A Randomized, Double-Blind, Placebo-Controlled Pilot Study of Naltrexone in Outpatients With Bipolar Disorder and Alcohol Dependence
Article first published online: 10 AUG 2009
Copyright © 2009 by the Research Society on Alcoholism
Alcoholism: Clinical and Experimental Research
Volume 33, Issue 11, pages 1863–1869, November 2009
How to Cite
Brown, E. S., Carmody, T. J., Schmitz, J. M., Caetano, R., Adinoff, B., Swann, A. C. and Rush, A. J. (2009), A Randomized, Double-Blind, Placebo-Controlled Pilot Study of Naltrexone in Outpatients With Bipolar Disorder and Alcohol Dependence. Alcoholism: Clinical and Experimental Research, 33: 1863–1869. doi: 10.1111/j.1530-0277.2009.01024.x
- Issue published online: 23 OCT 2009
- Article first published online: 10 AUG 2009
- Received for publication December 10, 2008; accepted May 29, 2009.
- Bipolar Disorder;
Background: Alcohol dependence is extremely common in patients with bipolar disorder and is associated with unfavorable outcomes including treatment nonadherence, violence, increased hospitalization, and decreased quality of life. While naltrexone is a standard treatment for alcohol dependence, no controlled trials have examined its use in patients with co-morbid bipolar disorder and alcohol dependence. In this pilot study, the efficacy of naltrexone in reducing alcohol use and on mood symptoms was assessed in bipolar disorder and alcohol dependence.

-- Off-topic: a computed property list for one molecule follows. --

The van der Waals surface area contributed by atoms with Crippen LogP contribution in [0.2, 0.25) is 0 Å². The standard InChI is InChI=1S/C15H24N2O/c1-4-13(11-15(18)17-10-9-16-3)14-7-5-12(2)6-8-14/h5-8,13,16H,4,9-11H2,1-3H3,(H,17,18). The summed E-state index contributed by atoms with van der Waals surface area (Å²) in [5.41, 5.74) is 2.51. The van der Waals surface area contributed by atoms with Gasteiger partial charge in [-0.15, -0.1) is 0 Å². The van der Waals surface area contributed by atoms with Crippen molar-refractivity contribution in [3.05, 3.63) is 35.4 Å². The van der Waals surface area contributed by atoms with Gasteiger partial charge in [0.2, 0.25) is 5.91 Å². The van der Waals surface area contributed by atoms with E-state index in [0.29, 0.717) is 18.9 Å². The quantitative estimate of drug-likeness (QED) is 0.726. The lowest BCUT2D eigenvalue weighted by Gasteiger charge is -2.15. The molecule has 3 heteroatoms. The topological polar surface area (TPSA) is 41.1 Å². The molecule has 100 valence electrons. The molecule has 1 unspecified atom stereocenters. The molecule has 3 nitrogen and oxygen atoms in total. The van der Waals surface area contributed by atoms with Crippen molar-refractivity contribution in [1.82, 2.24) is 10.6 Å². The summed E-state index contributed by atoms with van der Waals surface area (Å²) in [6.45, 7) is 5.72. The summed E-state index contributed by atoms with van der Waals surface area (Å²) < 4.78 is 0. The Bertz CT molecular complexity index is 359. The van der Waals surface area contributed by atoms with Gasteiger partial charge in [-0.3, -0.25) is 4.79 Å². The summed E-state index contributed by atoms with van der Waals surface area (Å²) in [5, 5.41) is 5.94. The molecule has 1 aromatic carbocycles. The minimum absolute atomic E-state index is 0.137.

Methods: Fifty adult outpatients with bipolar I or II disorders and current alcohol dependence with active alcohol use were randomized to 12 weeks of naltrexone (50 mg/d) add-on therapy or placebo. Both groups received manual-driven cognitive behavioral therapy designed for patients with bipolar disorder and substance-use disorders. Drinking days and heavy drinking days, alcohol craving, liver enzymes, and manic and depressed mood symptoms were assessed.
Results: The 2 groups were similar in baseline and demographic characteristics. Naltrexone showed trends (p < 0.10) toward a greater decrease in drinking days (binary outcome), alcohol craving, and some liver enzyme levels than placebo. Side effects were similar in the 2 groups. Response to naltrexone was significantly related to medication adherence.
Conclusions: Results suggest the potential value and acceptable tolerability of naltrexone for alcohol dependence in bipolar disorder patients. A larger trial is needed to establish efficacy.